I went to see Star Trek Beyond with my older brother and a few of his friends. Upon exiting the movie we had very little to say other than: “The other two films were better.” Half the reason this review has come out later than I intended is because I’ve struggled to figure out enough to talk about to make an adequate review. Was it because it was less eventful? Or something else? Guess we’ll find out. Here goes nothing.

The acting in the film is once again top-notch. Chris Pine and Zachary Quinto reprise their roles as Captain Kirk and Mr. Spock respectively and are terrific. The supporting cast also does a good job. Specifically Simon Pegg (Scotty) and Karl Urban (Dr. McCoy) are able to balance a lot of comic relief and serious moments. Idris Elba plays the villain, Krall. He is not the charismatic villain we are used to seeing Elba play, rather he is terrifying and properly insane. He does very well.

Despite the strong cast, I felt like the movie was lacking a lot of good character interaction. One of my favorite parts about the earlier entries of the Star Trek reboots was the way Mr. Spock and Captain Kirk played off each other. It often felt like a buddy-movie of sorts. Interaction between these two is almost entirely absent in Beyond. There are only two scenes I can think of with them talking to each other, and both were short-lived.

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There is also an issue with some of the heroes’ interaction with the villain. Sulu and Uhura tell Krall that unity is Starfleet’s strength and Krall laughs and says it is actually their weakness. The dialogue goes back and forth like that between the good guys and bad guys. Give me a break… could it be anymore cliché?

That goes for the plot overall. It ends about as you will expect it to. No surprises anywhere in the story. A little disappointing, but I guess cliché plots continue to exist because they end up working out for the most part.

Star Trek Beyond is actually pretty reminiscent of some the old Star Trek episodes in terms of plot and atmosphere. I was never a fan of the original stuff (meaning I never actually watched it), so perhaps that part of the movie didn’t quite resonate with me. Fans of the original episodes and movies, however might find it very pleasant and charming.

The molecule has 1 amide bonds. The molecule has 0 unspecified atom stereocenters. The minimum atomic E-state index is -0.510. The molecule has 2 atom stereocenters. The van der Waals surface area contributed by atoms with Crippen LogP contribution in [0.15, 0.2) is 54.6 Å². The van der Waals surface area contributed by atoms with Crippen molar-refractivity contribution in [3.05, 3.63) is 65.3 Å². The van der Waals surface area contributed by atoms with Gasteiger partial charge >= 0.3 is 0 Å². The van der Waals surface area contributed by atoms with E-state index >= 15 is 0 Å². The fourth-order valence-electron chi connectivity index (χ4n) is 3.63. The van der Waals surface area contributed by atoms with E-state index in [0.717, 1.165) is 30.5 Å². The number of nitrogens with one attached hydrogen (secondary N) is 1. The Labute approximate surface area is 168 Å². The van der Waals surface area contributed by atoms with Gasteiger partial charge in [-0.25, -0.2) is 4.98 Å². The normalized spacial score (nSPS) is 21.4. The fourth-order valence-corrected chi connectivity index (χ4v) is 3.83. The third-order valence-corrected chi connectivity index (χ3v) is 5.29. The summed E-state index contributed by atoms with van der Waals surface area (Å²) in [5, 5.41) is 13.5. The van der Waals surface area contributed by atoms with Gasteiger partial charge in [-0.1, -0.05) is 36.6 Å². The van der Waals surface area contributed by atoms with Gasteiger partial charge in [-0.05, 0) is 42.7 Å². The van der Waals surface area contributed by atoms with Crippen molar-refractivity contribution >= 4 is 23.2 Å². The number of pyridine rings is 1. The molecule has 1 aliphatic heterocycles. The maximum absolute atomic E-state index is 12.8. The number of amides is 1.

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One more problem I had with the movie was its made-up science. I mean yeah, it is a science fiction film so that is basically a prerequisite. I have no issue with science fiction-y science by itself, but there was a bit too much of it in this movie. All of this science actually lost me more than a few times. Additionally I do not know how they accomplished half of the things they pulled off in the plot. Not to mention Scotty repeatedly saying: “Maybe. There is a small chance this could work.” Surprise, surprise, everything worked out all too conveniently. Maybe I’m just not smart enough to get it? But how smart do you need to be to understand science that doesn’t exist yet?

Finally I feel obligated to pay respects. RIP Leonard Nimoy and Anton Yelchin. Nimoy left quite the legacy behind and Yelchin did a fantastic job continuing the legacy by playing Chekov for the trilogy. The both of you will be missed.

Anyway, I agree with the notion that the prior two films were better, but that bar is pretty high because Star Trek and Into Darkness were pretty awesome. With all my criticisms I’m probably making it sound like it was terrible. It wasn’t terrible, it wasn’t even bad. It did have some really cool action sequences and space battles. Very enjoyable. I’d say the film is a bit above average. But only a bit.

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